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Research Article  |   November 2004
Functional Performance in Children With Down Syndrome
Author Affiliations
  • Anne-Stine Dolva, reg OT, MSc, is Doctoral Candidate, Lillehammer University College, N-2626 Lillehammer, Norway; anne-stine.dolva@hil.no
  • Wendy Coster, PhD, OTR/L, FAOTA, is Director of Programs in Occupational Therapy, Boston University Department of Rehabilitation Sciences, Programs in Occupational Therapy, Boston University, Boston, Massachusetts
  • Margareta Lilja, reg OT, PhD, is Associate Professor, Department of Neurotec, Occupational Therapy Division, Karolinska Institutet, Stockholm, Sweden
Article Information
Intellectual Disabilities / Pediatric Evaluation and Intervention / Working With Children
Research Article   |   November 2004
Functional Performance in Children With Down Syndrome
American Journal of Occupational Therapy, November/December 2004, Vol. 58, 621-629. doi:10.5014/ajot.58.6.621
American Journal of Occupational Therapy, November/December 2004, Vol. 58, 621-629. doi:10.5014/ajot.58.6.621
Abstract

OBJECTIVES. The purpose of this study was to describe home and community functional performance in 5-year-old children with Down syndrome.

METHOD. In a cross-sectional study of 5-year-old children with Down syndrome in Norway (N = 43), functional performance was measured with the Norwegian translation of the Pediatric Evaluation of Disability Inventory (PEDI). Additional descriptive information related to health, disabilities, and function was also gathered.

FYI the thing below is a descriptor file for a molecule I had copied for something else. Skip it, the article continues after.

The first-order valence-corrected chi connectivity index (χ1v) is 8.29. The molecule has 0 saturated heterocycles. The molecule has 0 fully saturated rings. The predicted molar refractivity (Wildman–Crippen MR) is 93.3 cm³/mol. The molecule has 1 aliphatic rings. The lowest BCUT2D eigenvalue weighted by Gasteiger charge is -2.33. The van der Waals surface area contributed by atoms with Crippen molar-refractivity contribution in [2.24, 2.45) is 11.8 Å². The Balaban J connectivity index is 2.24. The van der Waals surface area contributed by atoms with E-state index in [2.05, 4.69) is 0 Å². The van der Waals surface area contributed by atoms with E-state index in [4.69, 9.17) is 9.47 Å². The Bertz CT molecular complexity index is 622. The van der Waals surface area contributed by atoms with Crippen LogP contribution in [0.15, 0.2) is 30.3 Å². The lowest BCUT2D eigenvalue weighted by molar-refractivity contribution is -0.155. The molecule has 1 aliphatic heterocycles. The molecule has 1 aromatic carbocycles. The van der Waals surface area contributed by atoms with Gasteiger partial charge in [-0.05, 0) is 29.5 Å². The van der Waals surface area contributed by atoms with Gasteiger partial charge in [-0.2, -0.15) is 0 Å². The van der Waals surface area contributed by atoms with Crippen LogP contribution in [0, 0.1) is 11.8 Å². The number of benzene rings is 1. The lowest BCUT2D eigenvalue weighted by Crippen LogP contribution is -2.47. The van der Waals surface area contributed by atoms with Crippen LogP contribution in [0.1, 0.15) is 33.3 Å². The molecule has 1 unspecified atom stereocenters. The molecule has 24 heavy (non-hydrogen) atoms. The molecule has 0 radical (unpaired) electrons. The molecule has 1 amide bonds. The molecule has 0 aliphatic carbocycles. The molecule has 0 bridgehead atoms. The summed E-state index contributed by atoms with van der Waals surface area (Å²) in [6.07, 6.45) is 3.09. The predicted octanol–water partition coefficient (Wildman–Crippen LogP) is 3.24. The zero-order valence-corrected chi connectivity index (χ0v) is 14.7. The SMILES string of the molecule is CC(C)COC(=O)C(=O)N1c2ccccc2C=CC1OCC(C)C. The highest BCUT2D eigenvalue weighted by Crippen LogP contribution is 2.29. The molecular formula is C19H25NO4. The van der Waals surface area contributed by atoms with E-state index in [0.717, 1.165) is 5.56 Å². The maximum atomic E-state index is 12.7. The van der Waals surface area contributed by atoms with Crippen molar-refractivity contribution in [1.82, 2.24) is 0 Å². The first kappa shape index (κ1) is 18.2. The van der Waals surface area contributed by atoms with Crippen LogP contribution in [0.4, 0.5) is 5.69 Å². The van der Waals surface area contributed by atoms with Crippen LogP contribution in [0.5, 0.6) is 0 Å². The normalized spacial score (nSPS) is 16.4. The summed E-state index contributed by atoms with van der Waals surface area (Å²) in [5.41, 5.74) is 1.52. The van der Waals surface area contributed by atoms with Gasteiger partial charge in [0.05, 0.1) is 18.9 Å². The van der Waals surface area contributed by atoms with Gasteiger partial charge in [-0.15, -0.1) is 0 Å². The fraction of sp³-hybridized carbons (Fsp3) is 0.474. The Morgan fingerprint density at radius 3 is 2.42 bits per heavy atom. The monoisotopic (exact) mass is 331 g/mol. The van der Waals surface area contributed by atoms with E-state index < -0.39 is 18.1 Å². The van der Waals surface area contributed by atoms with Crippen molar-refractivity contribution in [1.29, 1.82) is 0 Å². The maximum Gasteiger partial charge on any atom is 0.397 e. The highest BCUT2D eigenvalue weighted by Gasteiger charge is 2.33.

RESULTS. The children showed a wide range of functional performance. Performance of self-care activities appeared most delayed on activities that required fine motor skills. Children appeared less affected in basic functional mobility skills. Parents’ identified their main concerns as language functioning and, for the children not yet toilet trained, the management of bladder and bowel control in relation to starting school.

CONCLUSION. The results provide baseline information regarding typical levels of functional performance in children with Down syndrome at 5 years of age. However, the broad range of functional performance across children indicates a need for caution in generalizing the results to an individual child.